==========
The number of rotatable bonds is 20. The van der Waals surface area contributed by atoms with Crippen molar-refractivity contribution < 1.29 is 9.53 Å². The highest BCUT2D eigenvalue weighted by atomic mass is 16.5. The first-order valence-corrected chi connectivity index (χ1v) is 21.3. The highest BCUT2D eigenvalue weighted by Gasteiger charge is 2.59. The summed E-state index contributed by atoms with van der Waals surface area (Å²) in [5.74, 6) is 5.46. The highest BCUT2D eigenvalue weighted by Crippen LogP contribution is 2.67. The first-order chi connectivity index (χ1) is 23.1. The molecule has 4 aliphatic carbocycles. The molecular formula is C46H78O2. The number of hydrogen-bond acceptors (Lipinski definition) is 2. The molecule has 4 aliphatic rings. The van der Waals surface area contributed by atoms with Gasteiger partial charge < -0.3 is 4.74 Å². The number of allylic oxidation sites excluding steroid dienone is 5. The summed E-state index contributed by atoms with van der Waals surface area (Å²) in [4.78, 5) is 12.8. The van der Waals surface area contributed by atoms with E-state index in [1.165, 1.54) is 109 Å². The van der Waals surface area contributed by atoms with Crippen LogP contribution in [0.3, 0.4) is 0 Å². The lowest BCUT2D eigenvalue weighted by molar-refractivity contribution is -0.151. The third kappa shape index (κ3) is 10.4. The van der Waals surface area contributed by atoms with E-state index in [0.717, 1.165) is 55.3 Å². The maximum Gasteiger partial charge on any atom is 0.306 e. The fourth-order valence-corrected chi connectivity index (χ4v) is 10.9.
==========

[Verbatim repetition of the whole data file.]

The number of rotatable bonds is 20. The van der Waals surface area contributed by atoms with Crippen molar-refractivity contribution < 1.29 is 9.53 Å². The highest BCUT2D eigenvalue weighted by atomic mass is 16.5. The first-order valence-corrected chi connectivity index (χ1v) is 21.3. The highest BCUT2D eigenvalue weighted by Gasteiger charge is 2.59. The summed E-state index contributed by atoms with van der Waals surface area (Å²) in [5.74, 6) is 5.46. The highest BCUT2D eigenvalue weighted by Crippen LogP contribution is 2.67. The first-order chi connectivity index (χ1) is 23.1. The molecule has 4 aliphatic carbocycles. The molecular formula is C46H78O2. The number of hydrogen-bond acceptors (Lipinski definition) is 2. The molecule has 4 aliphatic rings. The van der Waals surface area contributed by atoms with Gasteiger partial charge < -0.3 is 4.74 Å². The number of allylic oxidation sites excluding steroid dienone is 5. The summed E-state index contributed by atoms with van der Waals surface area (Å²) in [4.78, 5) is 12.8. The van der Waals surface area contributed by atoms with E-state index in [1.165, 1.54) is 109 Å². The van der Waals surface area contributed by atoms with Crippen LogP contribution in [0.3, 0.4) is 0 Å². The lowest BCUT2D eigenvalue weighted by molar-refractivity contribution is -0.151. The third kappa shape index (κ3) is 10.4. The van der Waals surface area contributed by atoms with E-state index in [0.717, 1.165) is 55.3 Å². The maximum Gasteiger partial charge on any atom is 0.306 e. The fourth-order valence-corrected chi connectivity index (χ4v) is 10.9.